Labour to Be Pressed over Assembly Law-Making; Minister to Ignite Constitutional Debate in Party over Extending Welsh Devolution
Byline: Martin Shipton
THE battle for the soul of Welsh Labour has moved into top gear with Assembly Cabinet Minister Carwyn Jones calling for full law-making powers at Cardiff Bay.
In a major intervention to the debate over Wales' constitutional future, Mr Jones will today go further than any member of the Welsh Assembly Government has previously gone in public.
In an exclusive interview with The Western Mail ahead of the publication of a pamphlet he has written for the Institute of Welsh Affairs, the Bridgend AM and Environment, Planning and Countryside Minister argues that:
Primary law-making powers are necessary because current arrangements are holding the Assembly back;
The Labour Party in Wales needs to become a more genuinely Welsh body, with elected politicians from all levels working together coherently;
A review of quangos with a view to scrapping some; and,
A revision of the Barnett Formula that determines how much money the Assembly gets from the Treasury.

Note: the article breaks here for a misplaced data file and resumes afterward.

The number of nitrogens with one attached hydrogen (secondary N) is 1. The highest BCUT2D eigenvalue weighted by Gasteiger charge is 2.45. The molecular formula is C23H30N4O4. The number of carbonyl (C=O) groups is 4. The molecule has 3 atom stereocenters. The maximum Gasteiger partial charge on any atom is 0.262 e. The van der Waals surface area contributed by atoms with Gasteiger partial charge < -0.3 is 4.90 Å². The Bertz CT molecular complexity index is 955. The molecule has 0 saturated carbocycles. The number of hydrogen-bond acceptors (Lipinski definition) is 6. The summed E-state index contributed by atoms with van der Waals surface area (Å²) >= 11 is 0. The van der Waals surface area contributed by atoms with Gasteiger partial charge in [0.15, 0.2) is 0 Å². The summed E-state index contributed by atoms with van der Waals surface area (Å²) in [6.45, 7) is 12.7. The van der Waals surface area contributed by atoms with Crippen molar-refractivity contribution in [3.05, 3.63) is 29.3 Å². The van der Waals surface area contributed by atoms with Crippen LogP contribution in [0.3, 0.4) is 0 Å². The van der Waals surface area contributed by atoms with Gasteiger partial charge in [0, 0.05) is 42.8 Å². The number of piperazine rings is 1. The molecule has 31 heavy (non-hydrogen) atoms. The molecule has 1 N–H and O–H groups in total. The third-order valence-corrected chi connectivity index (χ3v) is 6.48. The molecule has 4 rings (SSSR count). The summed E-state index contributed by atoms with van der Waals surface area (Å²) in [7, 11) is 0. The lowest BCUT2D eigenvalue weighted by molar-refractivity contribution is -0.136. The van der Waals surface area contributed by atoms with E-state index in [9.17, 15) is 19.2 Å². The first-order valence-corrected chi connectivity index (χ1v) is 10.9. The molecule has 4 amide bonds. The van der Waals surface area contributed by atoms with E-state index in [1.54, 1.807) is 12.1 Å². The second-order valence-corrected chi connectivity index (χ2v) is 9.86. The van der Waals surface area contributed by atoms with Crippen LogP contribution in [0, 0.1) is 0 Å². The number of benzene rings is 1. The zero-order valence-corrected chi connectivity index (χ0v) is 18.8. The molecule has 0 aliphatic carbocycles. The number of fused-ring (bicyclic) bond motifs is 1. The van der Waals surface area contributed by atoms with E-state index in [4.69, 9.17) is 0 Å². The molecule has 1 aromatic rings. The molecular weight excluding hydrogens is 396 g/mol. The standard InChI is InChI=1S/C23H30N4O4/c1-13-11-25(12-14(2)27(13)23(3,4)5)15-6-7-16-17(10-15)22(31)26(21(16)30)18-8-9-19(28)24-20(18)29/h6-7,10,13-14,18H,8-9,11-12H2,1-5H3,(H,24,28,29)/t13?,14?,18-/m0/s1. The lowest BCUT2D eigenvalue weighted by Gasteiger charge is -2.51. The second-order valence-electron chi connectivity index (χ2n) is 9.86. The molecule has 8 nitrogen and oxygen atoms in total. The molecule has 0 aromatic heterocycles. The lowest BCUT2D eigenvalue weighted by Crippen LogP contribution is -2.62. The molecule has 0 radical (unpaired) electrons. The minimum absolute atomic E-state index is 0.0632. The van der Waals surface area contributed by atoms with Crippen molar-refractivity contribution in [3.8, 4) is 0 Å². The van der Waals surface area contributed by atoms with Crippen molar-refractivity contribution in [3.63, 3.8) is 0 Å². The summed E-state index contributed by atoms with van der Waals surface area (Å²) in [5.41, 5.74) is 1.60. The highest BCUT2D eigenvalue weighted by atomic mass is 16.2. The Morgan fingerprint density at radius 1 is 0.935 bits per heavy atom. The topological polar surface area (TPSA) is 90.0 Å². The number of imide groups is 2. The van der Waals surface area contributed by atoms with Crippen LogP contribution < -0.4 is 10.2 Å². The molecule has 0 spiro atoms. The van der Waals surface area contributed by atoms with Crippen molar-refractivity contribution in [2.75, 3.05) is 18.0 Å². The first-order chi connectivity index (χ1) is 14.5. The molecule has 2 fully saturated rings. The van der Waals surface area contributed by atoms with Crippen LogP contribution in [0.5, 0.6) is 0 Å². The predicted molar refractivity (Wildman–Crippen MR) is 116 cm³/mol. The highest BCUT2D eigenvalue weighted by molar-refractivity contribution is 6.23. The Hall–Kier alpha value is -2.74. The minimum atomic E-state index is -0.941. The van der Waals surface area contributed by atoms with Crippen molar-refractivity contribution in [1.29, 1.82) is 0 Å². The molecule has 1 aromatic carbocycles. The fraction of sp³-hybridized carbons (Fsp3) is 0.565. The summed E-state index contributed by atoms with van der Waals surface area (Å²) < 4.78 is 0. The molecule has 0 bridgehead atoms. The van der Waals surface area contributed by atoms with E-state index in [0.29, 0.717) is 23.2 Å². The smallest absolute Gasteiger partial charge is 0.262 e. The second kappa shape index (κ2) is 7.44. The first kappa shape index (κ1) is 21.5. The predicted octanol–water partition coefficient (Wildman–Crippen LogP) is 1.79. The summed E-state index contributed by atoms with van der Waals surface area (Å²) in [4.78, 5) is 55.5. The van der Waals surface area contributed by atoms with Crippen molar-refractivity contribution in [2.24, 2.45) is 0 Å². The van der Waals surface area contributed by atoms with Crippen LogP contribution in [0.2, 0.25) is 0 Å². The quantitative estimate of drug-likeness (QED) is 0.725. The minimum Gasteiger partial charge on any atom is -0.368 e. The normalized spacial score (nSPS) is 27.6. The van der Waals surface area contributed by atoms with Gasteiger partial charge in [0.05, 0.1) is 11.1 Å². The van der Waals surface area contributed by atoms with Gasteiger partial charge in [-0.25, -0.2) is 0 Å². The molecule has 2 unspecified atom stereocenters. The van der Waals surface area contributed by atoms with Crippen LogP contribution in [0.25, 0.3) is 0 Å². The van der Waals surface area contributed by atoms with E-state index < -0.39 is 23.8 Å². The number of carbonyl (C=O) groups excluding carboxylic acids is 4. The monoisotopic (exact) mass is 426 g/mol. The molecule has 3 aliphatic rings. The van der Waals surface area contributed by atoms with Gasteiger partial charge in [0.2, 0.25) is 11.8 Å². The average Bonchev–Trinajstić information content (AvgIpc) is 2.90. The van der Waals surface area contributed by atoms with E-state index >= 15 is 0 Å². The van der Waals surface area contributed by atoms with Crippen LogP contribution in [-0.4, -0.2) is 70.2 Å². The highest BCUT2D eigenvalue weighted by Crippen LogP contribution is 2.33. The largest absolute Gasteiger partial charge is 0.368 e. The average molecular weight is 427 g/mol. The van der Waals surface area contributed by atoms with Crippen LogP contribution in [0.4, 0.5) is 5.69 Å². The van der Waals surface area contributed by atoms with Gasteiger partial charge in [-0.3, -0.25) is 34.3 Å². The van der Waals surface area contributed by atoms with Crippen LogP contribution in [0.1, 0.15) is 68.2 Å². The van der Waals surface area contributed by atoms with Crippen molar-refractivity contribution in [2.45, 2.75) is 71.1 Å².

Mr Jones's comments come at a crucial time for Welsh Labour, with the Richard Commission on the Assembly's powers due to report soon. Lord Richard is widely expected to recommend more powers for the Assembly and Welsh Labour will hold a special conference in July to decide its policy on further devolution.
A number of Welsh Labour MPs have stated publicly that it is too early for the Assembly to get more powers, and Welsh Secretary Peter Hain has suggested that changes should only take place if tangible benefits can be demonstrated.
Mr Jones's intervention is aimed at persuading grassroots Labour members in Wales that the devolution project must be taken further. If the July conference supports extra powers, a commitment could be included in Labour's manifesto for the next general election, due to be held by 2006 at the latest.
Mr Jones told The Western Mail, 'In a world where you have Assemblies and Parliaments in eight UK territories and dependencies, it makes no sense at all for the Welsh body to be the only one without primary law-making powers. If the Isle of Man can make its own laws, why should the Welsh Assembly not be able to? …